How to Appeal to All Five Senses When Selling a Home

    No matter what your goals are in selling a home—whether you’re trying to fetch the best possible price, or are merely trying to unload the house as fast as possible—you need to make your home appealing to prospective buyers. There are many ways to do this, from making renovations and additions to your home (in an attempt to objectively increase its value) to “staging” the home with last-minute strategies designed to make the home more welcoming or subjectively pleasing.

    There are hundreds of tricks you can use to stage your home more effectively, so it can be overwhelming to a new seller—but it’s far easier when you break it down into the five main senses, and try to focus on each one individually.


    Sight is the strongest and most relied-upon sense, so it should be your biggest priority. Your incoming prospective homebuyers will judge your space first by what they see, so it’s a big opportunity:

    • Create space. Try to create as much space in the interior of your home as possible. If you have furniture clustered together, consider moving those items further apart, to create the illusion that each room has more space on the floor. You can also rearrange your decorations to create more minimal, open spaces on the walls.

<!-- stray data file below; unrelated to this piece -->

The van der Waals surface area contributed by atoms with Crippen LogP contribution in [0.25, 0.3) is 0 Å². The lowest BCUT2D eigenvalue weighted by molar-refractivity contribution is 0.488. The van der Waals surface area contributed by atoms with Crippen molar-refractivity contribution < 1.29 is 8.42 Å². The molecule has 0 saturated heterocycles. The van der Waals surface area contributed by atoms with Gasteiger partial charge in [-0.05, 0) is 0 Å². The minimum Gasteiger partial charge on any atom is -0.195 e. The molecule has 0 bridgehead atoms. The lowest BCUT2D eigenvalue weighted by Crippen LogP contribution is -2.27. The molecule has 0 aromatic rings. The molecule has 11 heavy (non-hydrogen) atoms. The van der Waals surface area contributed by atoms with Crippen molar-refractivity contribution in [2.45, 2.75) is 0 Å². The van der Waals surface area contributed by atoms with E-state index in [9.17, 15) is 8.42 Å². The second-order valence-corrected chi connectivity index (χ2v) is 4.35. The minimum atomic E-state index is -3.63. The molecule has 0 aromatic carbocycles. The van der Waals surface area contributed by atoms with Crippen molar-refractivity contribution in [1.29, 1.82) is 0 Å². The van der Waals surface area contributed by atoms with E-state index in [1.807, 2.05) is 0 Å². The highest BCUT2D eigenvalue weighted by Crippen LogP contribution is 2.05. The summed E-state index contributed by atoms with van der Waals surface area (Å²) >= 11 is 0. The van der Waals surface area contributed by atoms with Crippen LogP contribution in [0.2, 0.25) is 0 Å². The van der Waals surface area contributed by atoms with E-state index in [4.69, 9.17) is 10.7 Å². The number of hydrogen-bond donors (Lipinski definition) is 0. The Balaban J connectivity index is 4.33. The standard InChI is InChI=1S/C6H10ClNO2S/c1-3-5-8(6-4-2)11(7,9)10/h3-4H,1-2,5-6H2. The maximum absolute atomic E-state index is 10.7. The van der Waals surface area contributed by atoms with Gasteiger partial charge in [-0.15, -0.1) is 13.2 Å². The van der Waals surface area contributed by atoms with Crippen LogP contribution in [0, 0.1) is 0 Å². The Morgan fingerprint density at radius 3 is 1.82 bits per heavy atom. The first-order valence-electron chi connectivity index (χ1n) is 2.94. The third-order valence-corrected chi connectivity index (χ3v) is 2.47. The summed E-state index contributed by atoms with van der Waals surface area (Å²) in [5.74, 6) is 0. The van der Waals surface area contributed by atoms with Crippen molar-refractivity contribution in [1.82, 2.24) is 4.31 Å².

• Choose the right colors. Next, make sure you have the right colors showcasing your home. It’s a good rule of thumb to add a fresh coat of paint to every room; doing so will only cost a few hundred dollars (especially if you do the work yourself), and it can make your rooms look much more modernized. Choose bright, yet neutral colors, and make sure you choose strong accenting colors for things like window frames or specific areas you want to highlight.
    • Accent with lighting. Speaking of highlighting, you’ll want to install and/or point lighting that highlights some of the most important features of your home. For example, if you have a beautiful mantle, make sure at least one strong light is pointing at it. This will help draw prospects’ attentions to the most important features of your home, and draw them away from things you may not want to highlight. Good lighting will also make the home seem more appealing and more welcoming overall.
    • Clean everything. Finally, in a step that should be obvious, make sure you clean everything, including the floors, the walls, and any nooks and crannies you can find. All it takes is one stumbled-upon pocket of dust or dirt to turn someone off from the home, or leave them with a bad first impression.


    Next, you’ll want to work on sound. You won’t have as much control here as you will over sight, but it’s still an important sense to consider.

    • Minimize noise. If you can, try to minimize the noise your prospects will hear—especially the ones inside the house. For example, if you have a noisy washing machine, make sure it’s not running when your prospects arrive. You can also try to time your showings to avoid periods of high traffic, or the noise from school letting out, or other repeating sources of noise.